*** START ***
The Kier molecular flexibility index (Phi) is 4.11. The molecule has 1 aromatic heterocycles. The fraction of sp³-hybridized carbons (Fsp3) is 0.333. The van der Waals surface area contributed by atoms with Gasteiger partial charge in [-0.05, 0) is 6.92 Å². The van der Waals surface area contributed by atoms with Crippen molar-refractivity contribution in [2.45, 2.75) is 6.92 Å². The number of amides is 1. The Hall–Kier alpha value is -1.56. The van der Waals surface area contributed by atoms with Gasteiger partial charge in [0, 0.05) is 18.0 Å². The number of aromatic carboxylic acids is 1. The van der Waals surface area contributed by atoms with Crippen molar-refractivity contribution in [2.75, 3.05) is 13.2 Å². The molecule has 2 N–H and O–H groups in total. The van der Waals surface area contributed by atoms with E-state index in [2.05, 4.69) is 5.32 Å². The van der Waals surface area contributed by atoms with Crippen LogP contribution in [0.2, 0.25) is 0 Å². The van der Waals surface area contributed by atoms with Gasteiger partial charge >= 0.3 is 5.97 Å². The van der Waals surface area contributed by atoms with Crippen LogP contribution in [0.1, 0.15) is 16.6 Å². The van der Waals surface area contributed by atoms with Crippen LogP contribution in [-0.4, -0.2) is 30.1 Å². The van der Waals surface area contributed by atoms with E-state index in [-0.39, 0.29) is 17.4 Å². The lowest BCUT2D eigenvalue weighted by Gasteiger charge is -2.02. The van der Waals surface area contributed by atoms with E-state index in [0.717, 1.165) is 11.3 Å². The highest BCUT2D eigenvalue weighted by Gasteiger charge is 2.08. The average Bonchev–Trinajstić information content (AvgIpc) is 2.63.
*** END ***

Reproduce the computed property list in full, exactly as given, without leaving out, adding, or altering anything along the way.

The Kier molecular flexibility index (Phi) is 4.11. The molecule has 1 aromatic heterocycles. The fraction of sp³-hybridized carbons (Fsp3) is 0.333. The van der Waals surface area contributed by atoms with Gasteiger partial charge in [-0.05, 0) is 6.92 Å². The van der Waals surface area contributed by atoms with Crippen molar-refractivity contribution in [2.45, 2.75) is 6.92 Å². The number of amides is 1. The Hall–Kier alpha value is -1.56. The van der Waals surface area contributed by atoms with Gasteiger partial charge in [0, 0.05) is 18.0 Å². The number of aromatic carboxylic acids is 1. The van der Waals surface area contributed by atoms with Crippen molar-refractivity contribution in [2.75, 3.05) is 13.2 Å². The molecule has 2 N–H and O–H groups in total. The van der Waals surface area contributed by atoms with E-state index in [2.05, 4.69) is 5.32 Å². The van der Waals surface area contributed by atoms with Crippen LogP contribution in [0.2, 0.25) is 0 Å². The van der Waals surface area contributed by atoms with Gasteiger partial charge >= 0.3 is 5.97 Å². The van der Waals surface area contributed by atoms with Crippen LogP contribution in [0.1, 0.15) is 16.6 Å². The van der Waals surface area contributed by atoms with Crippen LogP contribution in [-0.4, -0.2) is 30.1 Å². The van der Waals surface area contributed by atoms with E-state index in [-0.39, 0.29) is 17.4 Å². The lowest BCUT2D eigenvalue weighted by Gasteiger charge is -2.02. The van der Waals surface area contributed by atoms with E-state index in [0.717, 1.165) is 11.3 Å². The highest BCUT2D eigenvalue weighted by Gasteiger charge is 2.08. The average Bonchev–Trinajstić information content (AvgIpc) is 2.63.